THIS IS GOING TO BE LONG BUT PLEASE HELP!
I don’t think I am an alcoholic because I don’t drink everyday or even that often; just on weekends (although that may have something to do with the fact that I have only just turned 18 so until now it been a lot harder to get alcohol)… but when I do drink I drink ALOT… I am actually known for my impressive ability to drink copious amounts but in the past year it’s reached this question.
A psychologist has told me that I have a serious problem with alcohol after I told her that I often cant stop drinking once I’ve started and that in my whole life I have never drunk alcohol without getting drunk or without the intention of getting drunk. A psychiatrist has similarly told me it’s a problem for me, especially because I have bipolar and that I should stop but I don’t.
When I drink I will on average drink more than 10 standard drinks in one sitting. When attending a social situation/party where I know everyone is drinking I always make sure I have an entire bottle of Jack Daniels or something like that just for myself. At one particular party I drank an entire bottle of Jack Daniels in a couple of hours then ended up waking up semi naked on a wet mattress on the lawn outside my friends house with absolutely no memory of the night before… which is one of many stupid alcohol anecdotes.
I never thought that my drinking was a problem because a lot of people my age binge drink but in the past year, a couple of my closest friends (one of which I have gone out with and drunk with many times) told me that my drinking is out of control. This was prompted in particular by an evening a few days before when I had the house to my self, so they came over and I proceeded to get really drunk on half a bottle of JD and half a bottle of Tequila (as well as weed) whilst they stayed relatively sober and I had supposedly been obnoxious and annoying so they left… after which I slashed my wrists with a kitchen knife and passed out on the couch in my own vomit… and continued drinking heavily (with other friends so they didn’t know this part) every night for another few days. They told me that a lot of our friends didn’t want to go out with me anymore and when we did they were all secretly keeping tabs on how much I was drinking.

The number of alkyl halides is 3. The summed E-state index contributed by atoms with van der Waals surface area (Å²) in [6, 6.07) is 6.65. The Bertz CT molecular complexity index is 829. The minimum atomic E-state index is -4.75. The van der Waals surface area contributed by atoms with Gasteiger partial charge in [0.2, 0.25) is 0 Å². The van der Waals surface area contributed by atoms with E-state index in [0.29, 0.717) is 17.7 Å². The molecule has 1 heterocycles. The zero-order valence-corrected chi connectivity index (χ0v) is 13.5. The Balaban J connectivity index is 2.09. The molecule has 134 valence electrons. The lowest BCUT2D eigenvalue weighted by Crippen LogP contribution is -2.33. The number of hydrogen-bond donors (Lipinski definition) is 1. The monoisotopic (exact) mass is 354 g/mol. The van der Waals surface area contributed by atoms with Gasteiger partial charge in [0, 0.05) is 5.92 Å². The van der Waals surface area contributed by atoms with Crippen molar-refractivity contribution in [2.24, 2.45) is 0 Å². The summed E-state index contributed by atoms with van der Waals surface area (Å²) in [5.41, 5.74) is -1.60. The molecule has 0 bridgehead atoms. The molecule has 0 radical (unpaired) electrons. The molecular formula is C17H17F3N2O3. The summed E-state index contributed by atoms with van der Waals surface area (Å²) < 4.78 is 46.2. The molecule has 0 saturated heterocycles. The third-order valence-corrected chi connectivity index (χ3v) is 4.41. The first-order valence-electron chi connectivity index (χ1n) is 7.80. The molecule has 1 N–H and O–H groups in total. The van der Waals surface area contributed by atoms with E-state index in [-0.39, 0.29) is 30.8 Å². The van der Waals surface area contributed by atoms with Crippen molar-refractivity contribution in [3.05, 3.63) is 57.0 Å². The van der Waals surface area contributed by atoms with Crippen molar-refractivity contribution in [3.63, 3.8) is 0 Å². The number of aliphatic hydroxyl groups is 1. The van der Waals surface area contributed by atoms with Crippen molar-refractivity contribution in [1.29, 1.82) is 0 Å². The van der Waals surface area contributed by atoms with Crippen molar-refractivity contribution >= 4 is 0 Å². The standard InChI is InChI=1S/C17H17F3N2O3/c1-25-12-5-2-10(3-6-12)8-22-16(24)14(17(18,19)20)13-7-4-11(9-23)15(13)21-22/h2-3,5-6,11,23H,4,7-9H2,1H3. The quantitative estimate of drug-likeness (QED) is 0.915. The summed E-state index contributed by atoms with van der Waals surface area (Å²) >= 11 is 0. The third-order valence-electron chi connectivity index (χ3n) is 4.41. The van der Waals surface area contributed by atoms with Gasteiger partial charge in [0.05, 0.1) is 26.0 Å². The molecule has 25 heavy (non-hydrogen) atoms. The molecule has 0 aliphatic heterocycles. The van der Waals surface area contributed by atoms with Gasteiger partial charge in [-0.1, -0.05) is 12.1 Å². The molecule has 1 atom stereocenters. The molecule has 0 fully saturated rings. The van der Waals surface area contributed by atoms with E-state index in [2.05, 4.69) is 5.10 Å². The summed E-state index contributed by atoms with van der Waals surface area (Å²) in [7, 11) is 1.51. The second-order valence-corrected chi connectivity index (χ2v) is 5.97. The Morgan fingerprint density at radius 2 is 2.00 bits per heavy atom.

The last thing that is making me ask this question is that there has been two occasions around a year apart when I experienced what I think was alcohol withdrawals after drinking heavily… the first was with a group of friends at a friends house whilst her parents were away...I was SO excited about the prospect of her parents liquor cupboard that whilst the others had like one glass of vodka lemonade I tried everything they had and drank glass after glass of hard liquor... but about 15 hours after my last drink I was in bed and my body started having spasms and my legs where kicking out without my control, I was shaking really violently all over and had tremors in my hands, I was sweating A LOT, I was dizzy and confused and thought I was actually going to die (I called my friend in a haze ranting that I was going to die) and I felt like there were things crawling all over my skin on my arms – like a tactile hallucination… the second time was at my friends birthday dinner, I had decided I wanted to get drunk that night .. Whilst waiting for the waiter to bring my drinks I was really antsy and anxious and started drinking any dregs from other people drinks on the table… then the day after I had similar symptoms to the other time… this is weird cause it doesn’t happen every time…and I think with both these occasions I hadn’t drunk for a couple of weeks before hand